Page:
Shop theft cost convenience stores in Delyn over £125,000 last year
Delyn MP David Hanson said he is deeply concerned that convenience stores in the constituency have witnessed shop theft which has cost them an estimated £128,224 in the last year.
The Association of Convenience Stores (ACS) research has found that retail crime costs local shops £193 million per year.
Shop theft has a considerable impact on local shops and remains the most expensive type of business crime faced by convenience retailers, costing each store, on average, £1,739.
In Delyn there are 74 convenience stores who have faced this crime.
The ACS published their Crime Report 2018 this week highlights the challenges faced by retailers through shop theft, violence and abuse, robbery, burglary and fraud. ACS represents 33,500 local shops across the UK including the Co-Op, Spar UK, Nisa Retail and thousands of independent retailers.
This year’s Crime Report found that crime cost the convenience sector £193m in the last year. When taking into account the amount that retailers invest into crime prevention measures, the total cost of crime amounts to £8,115 per store or a 7p crime tax on every customer transaction.
There were 13,437 incidents of violence in the convenience sector in the last year, 39% of which result in injury.
Mr Hanson said: “Convenience stores are facing a rise in theft in North Wales and this is placing them under financial hardship. That is on top of the emotional strain that having your business robbed causes.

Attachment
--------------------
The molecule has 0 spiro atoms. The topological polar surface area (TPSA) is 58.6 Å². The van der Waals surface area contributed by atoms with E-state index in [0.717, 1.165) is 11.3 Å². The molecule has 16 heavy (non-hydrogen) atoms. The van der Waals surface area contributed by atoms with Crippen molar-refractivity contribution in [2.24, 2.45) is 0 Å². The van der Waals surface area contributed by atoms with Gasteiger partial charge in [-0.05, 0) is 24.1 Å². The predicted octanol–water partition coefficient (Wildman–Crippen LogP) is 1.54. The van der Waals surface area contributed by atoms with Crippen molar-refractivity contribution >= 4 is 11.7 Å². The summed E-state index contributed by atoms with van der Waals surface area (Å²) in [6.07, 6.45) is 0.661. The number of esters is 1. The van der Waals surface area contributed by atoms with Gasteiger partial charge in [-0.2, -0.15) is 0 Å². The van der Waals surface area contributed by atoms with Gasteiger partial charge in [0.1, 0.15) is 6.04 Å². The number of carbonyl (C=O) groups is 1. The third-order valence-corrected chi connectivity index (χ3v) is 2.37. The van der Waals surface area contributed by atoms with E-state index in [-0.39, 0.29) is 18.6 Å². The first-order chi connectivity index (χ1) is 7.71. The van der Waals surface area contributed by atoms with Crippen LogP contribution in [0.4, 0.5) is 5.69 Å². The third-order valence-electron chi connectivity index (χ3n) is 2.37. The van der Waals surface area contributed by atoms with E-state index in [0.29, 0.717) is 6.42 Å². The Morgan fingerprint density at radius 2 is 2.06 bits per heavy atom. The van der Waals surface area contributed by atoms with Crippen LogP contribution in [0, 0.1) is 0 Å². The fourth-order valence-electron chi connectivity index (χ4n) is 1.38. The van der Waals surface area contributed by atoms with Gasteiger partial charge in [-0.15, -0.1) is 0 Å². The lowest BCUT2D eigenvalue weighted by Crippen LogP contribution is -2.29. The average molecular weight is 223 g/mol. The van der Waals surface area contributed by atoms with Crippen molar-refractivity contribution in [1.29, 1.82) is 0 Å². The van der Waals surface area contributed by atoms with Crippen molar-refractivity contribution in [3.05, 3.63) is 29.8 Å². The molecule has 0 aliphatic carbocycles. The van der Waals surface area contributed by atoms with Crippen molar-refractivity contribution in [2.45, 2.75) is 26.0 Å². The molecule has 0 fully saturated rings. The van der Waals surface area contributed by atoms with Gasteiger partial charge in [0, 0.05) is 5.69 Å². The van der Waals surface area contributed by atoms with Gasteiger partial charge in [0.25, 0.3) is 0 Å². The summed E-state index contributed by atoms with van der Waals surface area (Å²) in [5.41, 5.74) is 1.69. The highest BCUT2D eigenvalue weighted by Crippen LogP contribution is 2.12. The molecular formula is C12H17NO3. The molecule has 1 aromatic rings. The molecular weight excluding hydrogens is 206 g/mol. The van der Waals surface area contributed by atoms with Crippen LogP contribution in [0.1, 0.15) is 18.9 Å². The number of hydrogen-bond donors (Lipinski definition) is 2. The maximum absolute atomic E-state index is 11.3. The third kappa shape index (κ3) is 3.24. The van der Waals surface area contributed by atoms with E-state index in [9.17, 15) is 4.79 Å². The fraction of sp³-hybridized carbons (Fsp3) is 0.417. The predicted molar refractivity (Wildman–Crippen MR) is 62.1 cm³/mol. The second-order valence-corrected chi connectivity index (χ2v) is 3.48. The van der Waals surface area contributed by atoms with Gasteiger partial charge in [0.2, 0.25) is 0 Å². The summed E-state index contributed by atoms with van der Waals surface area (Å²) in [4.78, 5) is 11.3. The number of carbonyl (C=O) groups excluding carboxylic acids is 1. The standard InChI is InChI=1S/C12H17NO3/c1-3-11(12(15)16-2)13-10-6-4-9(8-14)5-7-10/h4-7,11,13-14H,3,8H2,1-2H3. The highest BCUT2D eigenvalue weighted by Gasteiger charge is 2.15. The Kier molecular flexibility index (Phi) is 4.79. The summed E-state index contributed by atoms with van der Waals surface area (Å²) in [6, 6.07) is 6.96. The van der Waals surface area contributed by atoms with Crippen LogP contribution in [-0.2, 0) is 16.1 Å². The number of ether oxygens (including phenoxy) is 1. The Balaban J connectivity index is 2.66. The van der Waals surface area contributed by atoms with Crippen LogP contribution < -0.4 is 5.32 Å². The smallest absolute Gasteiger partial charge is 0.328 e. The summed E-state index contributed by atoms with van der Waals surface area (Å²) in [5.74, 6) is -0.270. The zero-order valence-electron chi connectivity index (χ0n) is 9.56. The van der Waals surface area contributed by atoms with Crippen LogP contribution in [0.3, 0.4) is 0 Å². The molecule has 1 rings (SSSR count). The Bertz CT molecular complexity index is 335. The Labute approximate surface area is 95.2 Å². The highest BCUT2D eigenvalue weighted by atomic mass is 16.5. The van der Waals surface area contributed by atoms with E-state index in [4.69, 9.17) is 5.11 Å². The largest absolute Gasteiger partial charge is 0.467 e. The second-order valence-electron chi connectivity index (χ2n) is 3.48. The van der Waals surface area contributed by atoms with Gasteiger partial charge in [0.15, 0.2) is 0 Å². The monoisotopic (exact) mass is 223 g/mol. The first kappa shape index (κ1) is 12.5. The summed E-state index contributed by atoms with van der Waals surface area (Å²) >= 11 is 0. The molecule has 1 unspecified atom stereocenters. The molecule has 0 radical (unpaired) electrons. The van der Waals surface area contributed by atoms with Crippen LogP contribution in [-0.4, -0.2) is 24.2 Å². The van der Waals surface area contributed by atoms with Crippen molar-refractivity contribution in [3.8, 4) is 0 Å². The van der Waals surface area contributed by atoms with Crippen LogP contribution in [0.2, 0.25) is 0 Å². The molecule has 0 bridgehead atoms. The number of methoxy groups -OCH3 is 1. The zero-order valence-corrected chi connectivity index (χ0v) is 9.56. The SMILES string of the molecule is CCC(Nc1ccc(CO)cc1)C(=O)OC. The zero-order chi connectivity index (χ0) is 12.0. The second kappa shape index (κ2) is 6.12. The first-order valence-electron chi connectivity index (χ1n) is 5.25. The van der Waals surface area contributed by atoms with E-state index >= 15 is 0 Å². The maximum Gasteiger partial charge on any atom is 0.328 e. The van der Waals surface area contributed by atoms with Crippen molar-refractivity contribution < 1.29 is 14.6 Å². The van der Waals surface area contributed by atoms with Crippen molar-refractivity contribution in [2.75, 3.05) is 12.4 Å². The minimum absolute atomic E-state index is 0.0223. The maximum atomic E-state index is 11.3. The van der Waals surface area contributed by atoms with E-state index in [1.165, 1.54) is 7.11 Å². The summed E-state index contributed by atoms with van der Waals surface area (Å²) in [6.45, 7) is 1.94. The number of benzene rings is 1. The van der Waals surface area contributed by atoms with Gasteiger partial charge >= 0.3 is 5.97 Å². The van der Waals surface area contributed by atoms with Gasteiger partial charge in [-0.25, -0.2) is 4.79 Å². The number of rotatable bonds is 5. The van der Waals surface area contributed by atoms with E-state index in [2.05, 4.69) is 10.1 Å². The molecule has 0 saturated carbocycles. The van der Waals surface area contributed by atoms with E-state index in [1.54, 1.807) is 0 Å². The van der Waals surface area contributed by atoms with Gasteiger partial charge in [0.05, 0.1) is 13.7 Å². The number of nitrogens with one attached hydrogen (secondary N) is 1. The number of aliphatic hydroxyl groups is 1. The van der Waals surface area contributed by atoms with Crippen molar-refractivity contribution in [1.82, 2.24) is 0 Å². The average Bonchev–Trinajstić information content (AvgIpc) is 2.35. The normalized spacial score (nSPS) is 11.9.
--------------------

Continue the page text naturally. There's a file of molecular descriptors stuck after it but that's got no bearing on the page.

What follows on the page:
I want to see more action taken by the UK Government to reassure convenience stores in Delyn that they will be protected from those wishing to break the law. Every time a shop faces a crime it amounts to lost earnings.
Left untouched for too long this results in job losses and increased prices at the till.
It is simple to fix; put more police on our streets to strengthen neighbourhood policing. The cuts faced by North Wales Police have been eye-watering.
It has undermined the good work that our local police officers want to do. They are undertaking an extremely pressured job in the interests of our towns and villages, but they are being forced to do so with fewer resources. Enough is enough. Investment in our policing is needed to stop these criminal offences.”
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